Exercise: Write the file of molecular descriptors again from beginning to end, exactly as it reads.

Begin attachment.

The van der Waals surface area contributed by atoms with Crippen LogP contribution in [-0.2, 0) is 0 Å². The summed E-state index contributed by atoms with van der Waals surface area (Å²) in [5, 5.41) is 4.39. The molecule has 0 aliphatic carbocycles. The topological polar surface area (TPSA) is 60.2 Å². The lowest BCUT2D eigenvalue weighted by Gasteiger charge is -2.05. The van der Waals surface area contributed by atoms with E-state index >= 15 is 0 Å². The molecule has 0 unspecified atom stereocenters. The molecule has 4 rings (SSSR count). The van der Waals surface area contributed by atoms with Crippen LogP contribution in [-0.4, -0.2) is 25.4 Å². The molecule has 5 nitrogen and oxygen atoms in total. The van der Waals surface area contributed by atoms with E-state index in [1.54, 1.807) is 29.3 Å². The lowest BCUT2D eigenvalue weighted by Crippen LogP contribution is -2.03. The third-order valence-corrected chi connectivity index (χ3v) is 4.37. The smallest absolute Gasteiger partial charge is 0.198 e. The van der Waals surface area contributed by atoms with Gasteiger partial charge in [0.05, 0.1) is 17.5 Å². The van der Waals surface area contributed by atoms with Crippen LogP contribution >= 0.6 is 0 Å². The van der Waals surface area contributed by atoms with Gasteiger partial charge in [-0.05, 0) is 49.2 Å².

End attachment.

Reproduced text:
The van der Waals surface area contributed by atoms with Crippen LogP contribution in [-0.2, 0) is 0 Å². The summed E-state index contributed by atoms with van der Waals surface area (Å²) in [5, 5.41) is 4.39. The molecule has 0 aliphatic carbocycles. The topological polar surface area (TPSA) is 60.2 Å². The lowest BCUT2D eigenvalue weighted by Gasteiger charge is -2.05. The van der Waals surface area contributed by atoms with E-state index >= 15 is 0 Å². The molecule has 0 unspecified atom stereocenters. The molecule has 4 rings (SSSR count). The van der Waals surface area contributed by atoms with Crippen LogP contribution in [-0.4, -0.2) is 25.4 Å². The molecule has 5 nitrogen and oxygen atoms in total. The van der Waals surface area contributed by atoms with E-state index in [1.54, 1.807) is 29.3 Å². The lowest BCUT2D eigenvalue weighted by Crippen LogP contribution is -2.03. The third-order valence-corrected chi connectivity index (χ3v) is 4.37. The smallest absolute Gasteiger partial charge is 0.198 e. The van der Waals surface area contributed by atoms with Gasteiger partial charge in [0.05, 0.1) is 17.5 Å². The van der Waals surface area contributed by atoms with Crippen LogP contribution >= 0.6 is 0 Å². The van der Waals surface area contributed by atoms with Gasteiger partial charge in [-0.05, 0) is 49.2 Å².